The seemingly endless government-funded radio, television and social media messaging aimed at getting the maximum number of Alaskans to submit to experimental Covid jabs won’t end anytime soon.

In an effort to convince ever more residents to get the shot, the Alaska Dept. of Health & Social Services (DHSS) is planning to use $3 million in CDC-provided federal funds to hire a public relations company to develop a comprehensive statewide marketing campaign aimed at persuading Alaskans to get Covid shots and other CDC recommended vaccines. The wording of the RFP states that the campaign is for broad immunization messaging, which implies other vaccination efforts will be included in the messaging campaigns.

The estimated cost will be $1.5 million a year for two years.

About 71% of Alaskans, ages five and older, have now had at least one Covid shot, but new vaccinations have slowed dramatically over the past year. According to an email from the Alaska Dept. of Health & Social Services, the agency has no official target in terms of what percentage of Alaskans it hopes will get the Covid shot.

While the vaccine PR campaign will attempt to increase Covid jabs, it is prohibited from including any information about the benefits of ivermectin, hydroxychloroquine or other methods of treating Covid disease, because those treatments are not vaccines, and are therefore unworthy of mention.

“Immunization Program funds can only be used to prevent and control vaccine-preventable diseases through immunizations,” the DHSS email noted. “Neither Ivermectin nor hydroxychloroquine are considered a vaccine. There are no federal funds available for media campaigns for Ivermectin or hydroxychloroquine.”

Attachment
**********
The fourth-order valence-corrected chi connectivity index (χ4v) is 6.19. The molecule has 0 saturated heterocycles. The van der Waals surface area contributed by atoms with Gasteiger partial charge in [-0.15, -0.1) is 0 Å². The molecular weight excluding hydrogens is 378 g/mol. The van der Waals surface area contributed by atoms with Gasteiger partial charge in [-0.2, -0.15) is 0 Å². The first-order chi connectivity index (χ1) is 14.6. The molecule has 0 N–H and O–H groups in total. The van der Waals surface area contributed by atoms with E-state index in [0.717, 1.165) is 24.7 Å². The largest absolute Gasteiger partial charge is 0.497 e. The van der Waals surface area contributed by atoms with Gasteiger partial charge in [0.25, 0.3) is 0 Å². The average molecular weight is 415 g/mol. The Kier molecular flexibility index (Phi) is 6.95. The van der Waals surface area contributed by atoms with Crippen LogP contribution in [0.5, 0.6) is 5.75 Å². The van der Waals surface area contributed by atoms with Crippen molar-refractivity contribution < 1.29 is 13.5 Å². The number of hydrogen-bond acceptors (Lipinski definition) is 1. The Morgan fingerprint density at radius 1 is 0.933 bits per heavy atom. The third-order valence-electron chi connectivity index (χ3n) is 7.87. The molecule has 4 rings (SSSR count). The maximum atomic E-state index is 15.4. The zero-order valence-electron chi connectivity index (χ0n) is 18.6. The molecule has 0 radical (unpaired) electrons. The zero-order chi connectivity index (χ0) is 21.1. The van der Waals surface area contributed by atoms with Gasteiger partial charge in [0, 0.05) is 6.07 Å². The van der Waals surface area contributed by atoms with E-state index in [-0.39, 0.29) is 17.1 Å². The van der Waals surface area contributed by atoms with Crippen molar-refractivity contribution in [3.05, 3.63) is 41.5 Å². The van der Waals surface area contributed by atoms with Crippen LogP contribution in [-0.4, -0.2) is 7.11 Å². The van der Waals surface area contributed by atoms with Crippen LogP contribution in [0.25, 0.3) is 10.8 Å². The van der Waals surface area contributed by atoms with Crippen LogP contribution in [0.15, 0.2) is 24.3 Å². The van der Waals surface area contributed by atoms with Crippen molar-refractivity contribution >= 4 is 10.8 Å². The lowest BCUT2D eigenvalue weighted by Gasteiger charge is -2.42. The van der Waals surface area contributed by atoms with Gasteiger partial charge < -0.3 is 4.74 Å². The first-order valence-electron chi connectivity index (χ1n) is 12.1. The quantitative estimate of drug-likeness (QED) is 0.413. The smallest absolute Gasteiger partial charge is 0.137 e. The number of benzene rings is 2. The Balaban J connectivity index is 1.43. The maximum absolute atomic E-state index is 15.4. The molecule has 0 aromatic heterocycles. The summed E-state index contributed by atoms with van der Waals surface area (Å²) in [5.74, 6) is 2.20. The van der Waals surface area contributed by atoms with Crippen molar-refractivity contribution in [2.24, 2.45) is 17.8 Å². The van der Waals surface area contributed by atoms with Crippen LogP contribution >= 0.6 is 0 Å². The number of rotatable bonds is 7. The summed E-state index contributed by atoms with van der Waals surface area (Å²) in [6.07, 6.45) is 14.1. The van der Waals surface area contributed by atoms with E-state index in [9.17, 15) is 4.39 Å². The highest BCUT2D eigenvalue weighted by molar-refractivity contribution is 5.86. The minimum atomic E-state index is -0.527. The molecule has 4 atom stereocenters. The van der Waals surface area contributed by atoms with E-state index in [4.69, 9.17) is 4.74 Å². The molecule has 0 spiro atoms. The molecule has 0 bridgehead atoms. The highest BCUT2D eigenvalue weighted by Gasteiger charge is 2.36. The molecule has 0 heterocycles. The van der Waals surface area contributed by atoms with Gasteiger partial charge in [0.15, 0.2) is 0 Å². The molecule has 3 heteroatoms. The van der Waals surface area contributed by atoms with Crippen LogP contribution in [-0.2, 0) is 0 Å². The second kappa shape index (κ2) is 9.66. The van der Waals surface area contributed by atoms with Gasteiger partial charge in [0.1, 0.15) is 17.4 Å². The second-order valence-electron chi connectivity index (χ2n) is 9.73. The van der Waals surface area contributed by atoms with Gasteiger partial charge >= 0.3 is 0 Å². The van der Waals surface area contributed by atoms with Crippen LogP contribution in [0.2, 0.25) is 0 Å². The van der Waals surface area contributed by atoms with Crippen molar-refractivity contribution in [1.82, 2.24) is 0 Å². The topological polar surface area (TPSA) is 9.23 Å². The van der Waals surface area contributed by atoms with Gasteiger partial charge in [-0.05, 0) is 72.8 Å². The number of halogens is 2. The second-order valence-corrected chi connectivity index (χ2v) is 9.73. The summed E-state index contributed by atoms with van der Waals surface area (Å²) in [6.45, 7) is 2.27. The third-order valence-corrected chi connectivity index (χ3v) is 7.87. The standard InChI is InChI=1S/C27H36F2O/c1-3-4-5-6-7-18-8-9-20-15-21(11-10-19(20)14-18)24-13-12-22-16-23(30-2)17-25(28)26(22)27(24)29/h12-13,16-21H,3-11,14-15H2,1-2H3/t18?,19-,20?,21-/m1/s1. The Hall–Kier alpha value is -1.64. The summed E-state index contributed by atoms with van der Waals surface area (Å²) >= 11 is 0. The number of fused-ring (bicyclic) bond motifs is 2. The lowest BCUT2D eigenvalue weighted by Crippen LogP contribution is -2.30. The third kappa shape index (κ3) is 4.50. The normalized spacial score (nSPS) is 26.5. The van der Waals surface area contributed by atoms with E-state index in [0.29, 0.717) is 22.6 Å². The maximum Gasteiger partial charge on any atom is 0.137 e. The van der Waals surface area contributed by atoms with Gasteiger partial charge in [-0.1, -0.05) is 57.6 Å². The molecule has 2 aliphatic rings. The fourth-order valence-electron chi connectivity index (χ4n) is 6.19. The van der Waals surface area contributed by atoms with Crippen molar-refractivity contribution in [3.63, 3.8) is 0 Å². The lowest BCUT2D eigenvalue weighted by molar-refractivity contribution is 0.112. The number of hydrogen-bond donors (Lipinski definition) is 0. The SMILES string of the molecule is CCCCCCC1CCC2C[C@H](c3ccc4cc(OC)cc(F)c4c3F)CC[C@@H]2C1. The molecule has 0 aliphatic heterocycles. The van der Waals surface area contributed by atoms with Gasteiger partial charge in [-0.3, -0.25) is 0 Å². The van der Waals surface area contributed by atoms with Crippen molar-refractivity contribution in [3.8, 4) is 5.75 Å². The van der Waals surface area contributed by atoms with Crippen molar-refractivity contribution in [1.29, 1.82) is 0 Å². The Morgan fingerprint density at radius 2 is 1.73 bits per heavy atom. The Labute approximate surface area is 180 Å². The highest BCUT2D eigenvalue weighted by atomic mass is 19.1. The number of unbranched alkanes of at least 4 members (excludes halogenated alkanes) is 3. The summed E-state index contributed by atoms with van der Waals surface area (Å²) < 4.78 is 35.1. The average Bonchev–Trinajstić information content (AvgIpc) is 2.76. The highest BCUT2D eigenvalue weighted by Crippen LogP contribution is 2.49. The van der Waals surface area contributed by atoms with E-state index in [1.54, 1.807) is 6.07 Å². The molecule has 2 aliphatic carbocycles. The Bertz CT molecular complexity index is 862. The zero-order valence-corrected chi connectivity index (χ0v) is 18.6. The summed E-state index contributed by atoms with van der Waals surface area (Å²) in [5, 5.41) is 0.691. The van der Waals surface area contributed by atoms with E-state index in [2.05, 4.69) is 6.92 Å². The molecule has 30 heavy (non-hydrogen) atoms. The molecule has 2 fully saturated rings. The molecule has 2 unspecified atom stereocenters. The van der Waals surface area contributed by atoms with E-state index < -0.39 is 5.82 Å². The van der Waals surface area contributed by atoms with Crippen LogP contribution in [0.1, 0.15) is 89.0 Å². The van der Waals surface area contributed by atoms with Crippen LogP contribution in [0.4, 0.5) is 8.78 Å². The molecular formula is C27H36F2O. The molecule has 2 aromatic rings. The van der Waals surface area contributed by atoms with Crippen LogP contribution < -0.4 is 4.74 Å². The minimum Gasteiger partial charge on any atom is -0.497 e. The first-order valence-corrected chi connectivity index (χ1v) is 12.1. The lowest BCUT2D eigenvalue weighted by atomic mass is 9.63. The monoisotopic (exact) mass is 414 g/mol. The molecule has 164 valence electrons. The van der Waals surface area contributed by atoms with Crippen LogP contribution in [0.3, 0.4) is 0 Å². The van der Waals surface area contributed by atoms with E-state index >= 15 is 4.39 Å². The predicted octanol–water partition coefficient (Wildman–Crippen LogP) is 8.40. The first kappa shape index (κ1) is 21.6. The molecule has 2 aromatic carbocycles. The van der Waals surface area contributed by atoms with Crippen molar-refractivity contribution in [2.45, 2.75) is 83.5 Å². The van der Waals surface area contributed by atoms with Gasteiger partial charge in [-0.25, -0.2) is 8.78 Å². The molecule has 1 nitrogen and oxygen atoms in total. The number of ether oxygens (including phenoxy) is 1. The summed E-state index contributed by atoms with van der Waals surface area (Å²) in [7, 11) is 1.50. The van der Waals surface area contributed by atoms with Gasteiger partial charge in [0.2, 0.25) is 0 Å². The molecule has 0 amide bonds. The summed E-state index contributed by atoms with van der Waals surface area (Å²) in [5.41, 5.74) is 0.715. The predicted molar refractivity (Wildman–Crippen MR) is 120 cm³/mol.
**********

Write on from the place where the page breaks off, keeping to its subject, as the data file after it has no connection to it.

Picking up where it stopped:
Without going into detail, the email claimed that the campaign would include information about adverse effects associated with the shot. To date, most state funded messaging around Covid jabs in Alaska has contained no information about adverse reactions or deaths that have occurred following the jab.

A state notice about the details of the vaccination campaign explains that the winning bidder will be tasked with building on previous Covid messaging and “public education campaigns,” while also developing new campaigns “in response to additional Covid-related issues, such as new variants, new versions of the shot and other issues.

According to the terms of the proposal, the campaign will use social media and traditional mainstream media outlets to disseminate images, videos and stories strategically designed to “change health behaviors” when it comes to Covid jabs and other vaccines. The plan includes working with state officials and partners to develop and implement a “long range strategy.”

In response to a question regarding whether the potential for adverse events and side-effects from COVID shots would be included in the messaging, the State of Alaska Department of Health and Social Services confirmed that “Yes, potential side effects and adverse events will be a part of the campaign.”

The contract is set to begin on July 18, as approved by the Commissioner of the Dept. of Health and Social Services.

Anchorage-based Yuit Communications has received an initial notice from the state indicating it will be awarded the contract. Over the past year, this company has produced social media messaging which promotes LGBTQ Pride Month, free ice cream for those who get Covid shots, and transgender awareness, among other issues.


— Click here to contact Alaska Commissioner of Health Adam Crum.

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Alaska to launch major media blitz to increase COVID jabs

Joel Davidson
Joel is Editor-in-Chief of the Alaska Watchman. Joel is an award winning journalist and has been reporting for over 24 years, He is a proud father of 8 children, and lives in Palmer, Alaska.